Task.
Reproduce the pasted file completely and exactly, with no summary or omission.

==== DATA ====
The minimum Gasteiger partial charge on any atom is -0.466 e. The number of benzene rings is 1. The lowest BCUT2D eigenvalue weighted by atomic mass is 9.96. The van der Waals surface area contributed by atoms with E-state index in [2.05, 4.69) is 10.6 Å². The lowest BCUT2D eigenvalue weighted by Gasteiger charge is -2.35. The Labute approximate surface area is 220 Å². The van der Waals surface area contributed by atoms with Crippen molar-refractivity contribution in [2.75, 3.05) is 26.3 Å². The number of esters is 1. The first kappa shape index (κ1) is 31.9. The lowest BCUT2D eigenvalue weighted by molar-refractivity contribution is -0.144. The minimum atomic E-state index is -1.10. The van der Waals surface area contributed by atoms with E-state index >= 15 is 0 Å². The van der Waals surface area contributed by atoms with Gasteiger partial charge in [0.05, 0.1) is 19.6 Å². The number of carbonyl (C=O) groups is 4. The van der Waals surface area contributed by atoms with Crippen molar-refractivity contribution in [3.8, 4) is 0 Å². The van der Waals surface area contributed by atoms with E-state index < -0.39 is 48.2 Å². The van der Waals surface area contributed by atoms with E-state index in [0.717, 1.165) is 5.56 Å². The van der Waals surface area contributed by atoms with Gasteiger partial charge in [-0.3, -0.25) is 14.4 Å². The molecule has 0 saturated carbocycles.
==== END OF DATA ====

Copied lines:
The minimum Gasteiger partial charge on any atom is -0.466 e. The number of benzene rings is 1. The lowest BCUT2D eigenvalue weighted by atomic mass is 9.96. The van der Waals surface area contributed by atoms with E-state index in [2.05, 4.69) is 10.6 Å². The lowest BCUT2D eigenvalue weighted by Gasteiger charge is -2.35. The Labute approximate surface area is 220 Å². The van der Waals surface area contributed by atoms with Crippen molar-refractivity contribution in [2.75, 3.05) is 26.3 Å². The number of esters is 1. The first kappa shape index (κ1) is 31.9. The lowest BCUT2D eigenvalue weighted by molar-refractivity contribution is -0.144. The minimum atomic E-state index is -1.10. The van der Waals surface area contributed by atoms with E-state index >= 15 is 0 Å². The van der Waals surface area contributed by atoms with Gasteiger partial charge in [0.05, 0.1) is 19.6 Å². The number of carbonyl (C=O) groups is 4. The van der Waals surface area contributed by atoms with Crippen molar-refractivity contribution in [3.8, 4) is 0 Å². The van der Waals surface area contributed by atoms with E-state index < -0.39 is 48.2 Å². The van der Waals surface area contributed by atoms with E-state index in [0.717, 1.165) is 5.56 Å². The van der Waals surface area contributed by atoms with Gasteiger partial charge in [-0.3, -0.25) is 14.4 Å². The molecule has 0 saturated carbocycles.